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  • Writer's pictureFabioIMPoppi

"Next Sohee"

Exploitation of labor, particularly among young workers, and the crushed dreams of those who have nothing but their aspirations, are underexplored themes in cinema, especially in films made after the Reagan era. These issues are crucial, reflecting growing societal insensitivity toward the inherent exploitation within capitalism.

"Next Sohee" (2022), directed by Jung Ju-ri, is a South Korean drama that follows Sohee, a high school student who begins an externship at a call center despite studying pet care. She tries to stay hopeful while struggling with her tasks and feelings of inadequacy. However, the pressure eventually overwhelms her, leading to her death. Detective Oh Yu-jin is assigned to the case and uncovers the real reasons behind Sohee’s demise.

The opening scene showcases Sohee’s passion for dancing, which quickly fades at the call center, where the claustrophobic cubicles and mechanical agents repeating scripts highlight a poignant irony.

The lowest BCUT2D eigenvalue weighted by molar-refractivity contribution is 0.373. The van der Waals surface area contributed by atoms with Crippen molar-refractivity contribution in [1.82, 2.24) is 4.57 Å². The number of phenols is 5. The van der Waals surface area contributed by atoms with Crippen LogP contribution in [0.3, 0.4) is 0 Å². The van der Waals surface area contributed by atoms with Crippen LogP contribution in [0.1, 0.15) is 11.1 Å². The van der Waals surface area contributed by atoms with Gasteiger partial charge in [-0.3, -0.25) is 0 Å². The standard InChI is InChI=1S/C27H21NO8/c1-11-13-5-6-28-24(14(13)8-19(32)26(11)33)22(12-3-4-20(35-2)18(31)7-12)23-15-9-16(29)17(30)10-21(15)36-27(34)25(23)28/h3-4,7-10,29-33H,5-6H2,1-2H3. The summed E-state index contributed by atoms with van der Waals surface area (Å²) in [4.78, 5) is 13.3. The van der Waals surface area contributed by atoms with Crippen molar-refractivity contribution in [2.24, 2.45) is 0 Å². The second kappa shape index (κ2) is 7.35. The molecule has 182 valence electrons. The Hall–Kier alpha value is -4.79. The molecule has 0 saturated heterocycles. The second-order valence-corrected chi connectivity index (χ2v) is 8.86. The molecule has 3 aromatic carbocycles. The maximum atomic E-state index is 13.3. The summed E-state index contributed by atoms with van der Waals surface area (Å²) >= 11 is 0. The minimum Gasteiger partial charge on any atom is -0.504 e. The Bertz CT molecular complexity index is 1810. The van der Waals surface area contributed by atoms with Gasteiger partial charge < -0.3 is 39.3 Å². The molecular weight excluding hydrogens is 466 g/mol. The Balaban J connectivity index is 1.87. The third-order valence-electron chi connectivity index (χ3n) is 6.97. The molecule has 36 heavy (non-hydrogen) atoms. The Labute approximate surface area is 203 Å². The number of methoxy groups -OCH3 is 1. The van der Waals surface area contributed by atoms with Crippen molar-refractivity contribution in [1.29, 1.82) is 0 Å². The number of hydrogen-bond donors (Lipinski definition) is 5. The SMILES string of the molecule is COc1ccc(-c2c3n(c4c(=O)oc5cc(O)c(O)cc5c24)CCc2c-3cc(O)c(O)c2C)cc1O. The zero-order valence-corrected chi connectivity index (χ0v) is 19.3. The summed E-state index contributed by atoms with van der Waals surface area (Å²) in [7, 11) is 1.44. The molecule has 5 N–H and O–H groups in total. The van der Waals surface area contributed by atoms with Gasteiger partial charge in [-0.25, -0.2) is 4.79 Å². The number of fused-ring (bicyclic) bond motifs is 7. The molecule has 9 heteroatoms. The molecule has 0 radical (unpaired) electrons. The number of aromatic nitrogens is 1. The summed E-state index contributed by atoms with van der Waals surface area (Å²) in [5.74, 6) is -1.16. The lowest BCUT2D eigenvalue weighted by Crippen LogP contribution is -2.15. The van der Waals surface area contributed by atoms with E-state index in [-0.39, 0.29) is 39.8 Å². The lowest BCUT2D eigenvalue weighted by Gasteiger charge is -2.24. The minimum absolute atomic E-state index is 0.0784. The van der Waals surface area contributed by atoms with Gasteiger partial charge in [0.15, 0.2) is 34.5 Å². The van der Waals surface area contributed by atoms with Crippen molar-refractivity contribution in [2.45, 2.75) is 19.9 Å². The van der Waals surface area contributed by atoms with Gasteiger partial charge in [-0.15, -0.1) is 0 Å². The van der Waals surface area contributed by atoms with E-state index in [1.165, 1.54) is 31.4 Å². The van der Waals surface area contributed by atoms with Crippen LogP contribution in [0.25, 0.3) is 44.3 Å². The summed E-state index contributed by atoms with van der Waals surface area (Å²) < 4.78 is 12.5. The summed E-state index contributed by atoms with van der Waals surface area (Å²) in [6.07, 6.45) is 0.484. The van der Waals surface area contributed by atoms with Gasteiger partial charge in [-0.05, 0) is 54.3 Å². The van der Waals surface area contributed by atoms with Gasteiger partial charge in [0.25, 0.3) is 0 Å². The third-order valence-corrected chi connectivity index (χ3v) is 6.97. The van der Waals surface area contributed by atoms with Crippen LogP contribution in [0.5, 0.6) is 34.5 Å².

The most disturbing aspect is the pervasive betrayal. Sohee is failed by the South Korean government with its abstract competitiveness criteria, her school that sends her into a soul-crushing job, employers who exploit her externship, and her parents.

Adults consistently fail Sohee, pushing her to her limit while urging her to "endure" and not disappoint her colleagues. But when she needs support, adults are absent.

“You have to endure,” her teacher insists, reflecting the pressure on South Korea's youth to meet societal expectations. "Next Sohee" starkly reminds us of the struggle of young South Koreans trying to survive in the oppressive “Hell Joseon.” From the implied threats of being “red-tagged” from future employment to suspensions for misbehavior, societal pressure crushes Sohee until she can no longer bear it.

"Enduring" also reflects the stigma around mental health support. As Sohee sinks deeper into despair, adults dismiss her distress. After her death, they deny any “signs” of mental strain, depicting the state of mental health in South Korea. Public prejudice against mental healthcare remains high, and the government has left most of the burden to social organizations. "She just went quietly," says the last person who saw her alive—a grim reality for many South Koreans suffering in silence.

Although set in South Korea, "Next Sohee" resonates globally, speaking to societies where labor exploitation is quietly accepted but will not quietly vanish.



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